The opportunity to work in structures that drive change is one of the reasons that Clapp describes her assignment as a dream job. Another is the potential to contribute to the EU’s world leading work for human rights and democracy. She also points out the satisfaction in meeting and co-operating with international and Ukrainian colleagues.

 – Sometimes I just want to say it straight out: we all know that this war is wrong, and it could have happened to any of us, but words are not always needed. There are moments of contact with local people where we are united by our common humanity, trite as that might sound. It is that precise feeling that continues to drive me forward: the feeling of human connection and solidarity.

One’s own vulnerability in the shadow of efforts for peace and development

After more than twenty years of international work in support of human rights, often in conflict- or post-conflict countries, Clapp can understand why so many people want to serve in international peace efforts.

– The feeling of meaningfulness is central, but this is often balanced with doubts about whether the initiative really makes enough difference. It is so much easier to see the effects in humanitarian work, which directly saves lives. The risk of becoming disillusioned and cynical is palpable in the world in which I work. You need to constantly ask yourself why you are doing the work – is it really for the right reasons?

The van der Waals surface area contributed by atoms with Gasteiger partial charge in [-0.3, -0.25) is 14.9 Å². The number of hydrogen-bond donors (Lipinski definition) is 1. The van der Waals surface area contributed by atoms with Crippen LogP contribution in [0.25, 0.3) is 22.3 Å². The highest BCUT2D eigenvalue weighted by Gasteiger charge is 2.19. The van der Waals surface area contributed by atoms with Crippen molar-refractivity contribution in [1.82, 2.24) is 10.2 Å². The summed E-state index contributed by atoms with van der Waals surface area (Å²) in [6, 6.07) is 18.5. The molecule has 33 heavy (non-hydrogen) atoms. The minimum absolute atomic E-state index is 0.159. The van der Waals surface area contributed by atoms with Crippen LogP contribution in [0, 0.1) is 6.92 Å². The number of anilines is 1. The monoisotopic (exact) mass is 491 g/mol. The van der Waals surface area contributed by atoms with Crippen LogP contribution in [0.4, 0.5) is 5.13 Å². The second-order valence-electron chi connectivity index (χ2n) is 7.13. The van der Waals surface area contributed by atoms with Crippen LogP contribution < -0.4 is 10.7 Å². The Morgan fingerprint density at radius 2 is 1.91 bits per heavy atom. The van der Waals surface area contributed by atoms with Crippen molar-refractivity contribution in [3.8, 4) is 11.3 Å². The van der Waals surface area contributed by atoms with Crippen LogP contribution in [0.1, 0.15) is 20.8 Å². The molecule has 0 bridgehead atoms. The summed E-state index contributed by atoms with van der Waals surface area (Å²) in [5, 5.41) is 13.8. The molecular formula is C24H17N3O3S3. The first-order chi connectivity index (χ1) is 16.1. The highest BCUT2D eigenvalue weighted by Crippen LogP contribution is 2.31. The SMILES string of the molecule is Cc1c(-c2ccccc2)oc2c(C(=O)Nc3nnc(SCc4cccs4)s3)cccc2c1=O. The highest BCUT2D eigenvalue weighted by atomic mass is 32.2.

Among the more complex dimensions of her work, Clapp also counts the worry and anxiety connected with working in a war situation.

– How could you not feel afraid when the drones are whizzing around overhead? The need to support Ukraine in this time is more important than the risks, but the anxiety that comes from working in a war situation is nevertheless there. It feels as though vulnerability is a taboo among ‘mission junkies’ although I have myself been accused of being one as well (!), she admits.

EUAM works actively to recruit more women to its efforts, particularly in leadership positions. A better gender balance can have a positive effect on the question how perceptions of one’s own safety are discussed, reasons Clapp. She is also pleased to note that mental health issues are beginning to get more attention, and that training in ‘mental health first aid’ is an area on the rise.